Collection histoire de style – The power of couture

Medals, buttons, embroideries, aiguillettes… Claire Choisne, Creative Director of Maison Boucheron, revisits the couture heritage of Frédéric Boucheron, taking inspiration from ceremonial attire. She takes a new approach to the concept of ceremonial ornaments, metamorphosing them through the ingenious application of rock crystal and diamonds. This precious deconstruction brings to light 24 High Jewelry pieces that open the way to a new vision of couture.

Lesson 1: Les boutons – The buttons
Small round pieces used to fasten clothing.​
The studio brief: create a set of fifteen buttons in rock crystal.​
To do this, frost the material by hand using an abrasive powder that whitens the button. Select just the right grain to produce the desired creamy shade. Thanks to an old-fashioned spiral-shaped fastener, coil each button into the hair or onto a garment to adorn a collar or a sleeve. ​
120 hours of work.

Lesson 2: Le nœud – The bow
An ornament consisting of a tied strip of fabric.​
The studio brief: craft a rock crystal bow that is as supple as a grosgrain ribbon.​
To do this, cut, sandblast, and then assemble the 435 frosted rock crystal tubes. Refine the white gold framework as much as possible to lighten the piece and guarantee its flexibility as a whole. Create discreet, ingenious fastening mechanisms that allow the bow to be transformed.​
2,600 hours of work.

Lesson 3: Les broderies – The embroideries
An ornamentation technique that consists of creating a design on a fabric by stitching it with cotton, silk, or gold thread using a needle or hook. ​
The studio brief: reinvent traditional ceremonial embroidery by introducing a fern design crafted in white gold and diamonds.​
To do this, shape the framework in white gold to reach the desired volume. Set each diamond one by one. Add articulations that ensure that the leaves are supple and that they nestle against the body’s curves.​
980 hours of work.

Lesson 4: Le tricot – The knit
A regular meshwork made of a textile material crafted with knitting needles.​
The studio brief: craft rock crystal into a knit design that imitates a fourragère braid.​
To do this, cut and then hand-shape each piece of rock crystal. Sandblast the rock crystal to reproduce the appearance of braid. Balance the rigidity of this hard material with the suppleness of articulation.​
1,070 hours of work.

Lesson 5: Les épaulettes – The epaulettes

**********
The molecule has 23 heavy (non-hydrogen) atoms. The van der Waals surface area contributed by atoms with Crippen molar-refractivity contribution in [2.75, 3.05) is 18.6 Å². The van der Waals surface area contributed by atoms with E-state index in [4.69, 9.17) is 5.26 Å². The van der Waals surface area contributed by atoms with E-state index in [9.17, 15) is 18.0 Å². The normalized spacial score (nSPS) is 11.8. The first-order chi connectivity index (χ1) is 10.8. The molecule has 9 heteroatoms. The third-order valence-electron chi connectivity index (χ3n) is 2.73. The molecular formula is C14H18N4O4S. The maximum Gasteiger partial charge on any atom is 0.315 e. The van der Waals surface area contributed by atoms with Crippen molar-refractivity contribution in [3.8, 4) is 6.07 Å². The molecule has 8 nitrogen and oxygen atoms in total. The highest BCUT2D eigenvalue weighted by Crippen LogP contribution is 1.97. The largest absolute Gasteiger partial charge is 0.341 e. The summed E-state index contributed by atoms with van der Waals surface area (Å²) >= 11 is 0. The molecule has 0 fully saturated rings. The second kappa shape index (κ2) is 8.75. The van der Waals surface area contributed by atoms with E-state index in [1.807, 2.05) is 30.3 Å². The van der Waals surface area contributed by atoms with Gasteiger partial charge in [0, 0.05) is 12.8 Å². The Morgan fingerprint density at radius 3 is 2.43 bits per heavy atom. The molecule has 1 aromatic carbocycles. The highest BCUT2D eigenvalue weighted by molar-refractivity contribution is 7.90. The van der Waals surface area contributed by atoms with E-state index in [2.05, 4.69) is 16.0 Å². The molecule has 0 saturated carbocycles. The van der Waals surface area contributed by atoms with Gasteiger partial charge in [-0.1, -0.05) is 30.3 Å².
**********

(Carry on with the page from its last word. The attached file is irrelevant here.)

Fabric bands that adorn each shoulder to accentuate the shape of a garment.​
The studio brief: craft epaulettes that may be transformed into bracelets.​
To do this, sculpt the white gold framework into the desired volumes. Set each volute with closed-set diamonds. Guarantee the suppleness of the structure with articulations. Create ingenious clasps that transform the epaulettes into cuff bracelets.​
960 hours of work.

Lesson 6: L’aiguillette – The aiguillette
An ornament of a military or civilian uniform featuring several braided cords.​
The studio brief: craft rock crystal into a piece that appears to be a supple cord.​
To do this, cut and then sandblast the rock crystal to create the desired frosted effect. Create a sparkling diamond pavé on each aiglet and overlay it with rock crystal so that the diamonds shimmer through the crystal. ​
750 hours of work.

Lesson 7: Les médailles – The medals
Generally round pieces of metal that are minted or cast in honor of a specific person or event.​
The studio brief: reinvent the way a medal is worn through a High Jewelry necklace.​
To do this, cut each of the 15 pennants and medallions that they carry from a single piece of rock crystal. Engrave the medals according to the principle of glyptic art, which consists of sculpting a mineral by hand in hollow or volume. Carve grooves mimicking a grosgrain texture into each pennant using a diamond-tipped tool.​
2,230 hours of work.

Lesson 8: Le col – The collar
The part of a garment that surrounds the neck.​
The studio brief: create a diamond lace collar.​
To do this, set diamonds on razor-thin strands of metal so fine that the stones appear to float in mid-air. To individually craft the articulations that enable the two parts of the collar to be worn together or as two separate necklaces. To create three fastening mechanisms that secure the pieces as a whole and yet remain inconspicuous. ​
1,900 hours of work.

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